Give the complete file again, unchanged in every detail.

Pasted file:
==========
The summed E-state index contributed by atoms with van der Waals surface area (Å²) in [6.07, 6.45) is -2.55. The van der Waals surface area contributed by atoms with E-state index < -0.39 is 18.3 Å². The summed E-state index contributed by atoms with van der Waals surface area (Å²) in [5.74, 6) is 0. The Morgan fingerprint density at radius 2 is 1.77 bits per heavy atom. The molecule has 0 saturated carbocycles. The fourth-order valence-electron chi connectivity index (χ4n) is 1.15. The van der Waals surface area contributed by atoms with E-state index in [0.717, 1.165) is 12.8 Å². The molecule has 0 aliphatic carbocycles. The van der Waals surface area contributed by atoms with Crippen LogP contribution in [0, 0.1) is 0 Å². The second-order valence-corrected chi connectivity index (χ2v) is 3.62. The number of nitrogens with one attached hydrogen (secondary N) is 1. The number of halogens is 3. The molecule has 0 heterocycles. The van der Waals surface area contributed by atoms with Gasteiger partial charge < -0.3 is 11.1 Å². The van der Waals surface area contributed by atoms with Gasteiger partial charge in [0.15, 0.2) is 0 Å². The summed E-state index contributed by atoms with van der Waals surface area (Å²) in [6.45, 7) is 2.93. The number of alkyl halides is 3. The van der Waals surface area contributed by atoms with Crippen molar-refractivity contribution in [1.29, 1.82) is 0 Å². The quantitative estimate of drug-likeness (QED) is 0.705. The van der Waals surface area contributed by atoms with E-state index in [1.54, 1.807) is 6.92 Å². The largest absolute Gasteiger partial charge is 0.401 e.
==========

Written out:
The summed E-state index contributed by atoms with van der Waals surface area (Å²) in [6.07, 6.45) is -2.55. The van der Waals surface area contributed by atoms with E-state index < -0.39 is 18.3 Å². The summed E-state index contributed by atoms with van der Waals surface area (Å²) in [5.74, 6) is 0. The Morgan fingerprint density at radius 2 is 1.77 bits per heavy atom. The molecule has 0 saturated carbocycles. The fourth-order valence-electron chi connectivity index (χ4n) is 1.15. The van der Waals surface area contributed by atoms with E-state index in [0.717, 1.165) is 12.8 Å². The molecule has 0 aliphatic carbocycles. The van der Waals surface area contributed by atoms with Crippen LogP contribution in [0, 0.1) is 0 Å². The second-order valence-corrected chi connectivity index (χ2v) is 3.62. The number of nitrogens with one attached hydrogen (secondary N) is 1. The number of halogens is 3. The molecule has 0 heterocycles. The van der Waals surface area contributed by atoms with Gasteiger partial charge < -0.3 is 11.1 Å². The van der Waals surface area contributed by atoms with Gasteiger partial charge in [0.15, 0.2) is 0 Å². The summed E-state index contributed by atoms with van der Waals surface area (Å²) in [6.45, 7) is 2.93. The number of alkyl halides is 3. The van der Waals surface area contributed by atoms with Crippen molar-refractivity contribution in [1.29, 1.82) is 0 Å². The quantitative estimate of drug-likeness (QED) is 0.705. The van der Waals surface area contributed by atoms with E-state index in [1.54, 1.807) is 6.92 Å². The largest absolute Gasteiger partial charge is 0.401 e.